In today’s New York Times, Steven Greenhouse tackles the issue that we’ve been braying about here at The Stranger for the last several months—reforming drive to the nation’s ports with stronger labor and environmental standards. From the NYT:
The labor-green alliance is getting under the trucking industry’s skin by asserting that short-haul trucking companies working in ports — and not the truck drivers, who are often considered independent contractors — should spend the billions needed to buy new, low-emission rigs that can cost $100,000 to $175,000 each.
Greenhouse hits all the right notes, particularly the “independent contractor” clause, which allows companies to avoid giving benefits, maintenance, or gas money to drivers who are their employees in everything but name. Greenhouse also (inadvertently) highlights the inadequacy of the Port of Seattle clean trucking program, which offers to give drivers of soon-to-be-banned pre-1994 trucks, which produce high levels of pollutants, $5,000 or less for vehicles. Even with the Port’s help in securing loans, there is no way that the drivers will be able to afford new trucks. The best they’ll be able to get will be slightly newer models that the Port will probably ban a few years down the road.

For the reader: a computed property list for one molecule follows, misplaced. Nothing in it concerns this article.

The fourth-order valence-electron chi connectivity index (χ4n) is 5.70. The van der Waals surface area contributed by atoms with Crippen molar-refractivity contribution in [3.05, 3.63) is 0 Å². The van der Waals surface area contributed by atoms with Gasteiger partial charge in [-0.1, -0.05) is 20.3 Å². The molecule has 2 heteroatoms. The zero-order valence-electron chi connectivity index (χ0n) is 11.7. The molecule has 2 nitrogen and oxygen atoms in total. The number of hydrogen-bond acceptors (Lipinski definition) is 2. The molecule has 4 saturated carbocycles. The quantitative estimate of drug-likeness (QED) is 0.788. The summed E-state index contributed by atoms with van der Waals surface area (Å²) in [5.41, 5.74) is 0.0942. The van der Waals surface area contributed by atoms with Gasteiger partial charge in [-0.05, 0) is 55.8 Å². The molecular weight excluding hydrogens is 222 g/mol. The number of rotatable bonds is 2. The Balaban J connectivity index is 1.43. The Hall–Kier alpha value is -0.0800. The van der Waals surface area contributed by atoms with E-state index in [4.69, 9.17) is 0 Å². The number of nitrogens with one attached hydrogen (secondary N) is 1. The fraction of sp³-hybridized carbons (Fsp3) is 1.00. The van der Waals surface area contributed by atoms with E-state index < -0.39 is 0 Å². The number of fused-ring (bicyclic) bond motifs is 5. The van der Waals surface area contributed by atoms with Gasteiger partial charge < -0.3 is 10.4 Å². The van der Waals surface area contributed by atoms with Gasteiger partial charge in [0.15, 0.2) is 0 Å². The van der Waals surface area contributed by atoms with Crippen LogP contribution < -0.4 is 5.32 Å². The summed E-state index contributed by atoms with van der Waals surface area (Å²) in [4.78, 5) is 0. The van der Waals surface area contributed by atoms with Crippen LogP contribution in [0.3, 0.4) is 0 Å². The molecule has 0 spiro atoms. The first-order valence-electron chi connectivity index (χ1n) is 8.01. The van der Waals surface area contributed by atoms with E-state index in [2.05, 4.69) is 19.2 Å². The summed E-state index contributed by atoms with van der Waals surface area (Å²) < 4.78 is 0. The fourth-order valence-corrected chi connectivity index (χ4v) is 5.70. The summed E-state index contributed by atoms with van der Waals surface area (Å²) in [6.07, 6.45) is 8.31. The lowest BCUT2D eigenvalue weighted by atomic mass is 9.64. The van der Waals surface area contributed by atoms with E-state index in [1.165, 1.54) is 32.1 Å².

The issue comes down to reforming the cumbersomely titled Federal Aviation Administration Authorization Act (F4A) which, if altered, would allow port’s to regulate strong labor and environmental standards, including requiring companies to actually hire their workers (which in turn would allow drivers to unionize) and maintain a clean and up-to-date truck fleet.
“The article made it very clear that Seattle is facing a crisis that almost all other ports around the country are also facing,” said Heather Weiner, spokeswoman for the Coalition for Clean and Safe Ports, the umbrella group for the aforementioned labor-green alliance. “It was also really helpful for the Washington congressional delegation to see that the issue does have a national component and that they need to pay attention.”
Weiner expresses hope that altering F4A and the wider clean port reform won’t become bogged down in the bitter partisan politics that have immobilized Congress recently. She cites a number of Republican lawmakers who support reform, including several House members and multi-billionaire mayor of New York, Michael Bloomberg. She also noted a recent “very good meeting” with Dave Reichert, Republican Representative from Washington’s Eighth District, although she emphasized that he had not committed to either side. (Reichert's office has not yet responded to requests to comment.)
The House Transportation and Infrastructure Committee is expected to hold a hearing on the issue within the next two months. Two Washington Representatives sit on the committee, both Democrats. The soon-to-be retired Brian Baird of the 3rd District and Rick Larsen of the 2nd District (Larsen’s record suggests that he would be a reliable voice for reform, despite his New Democrat credentials).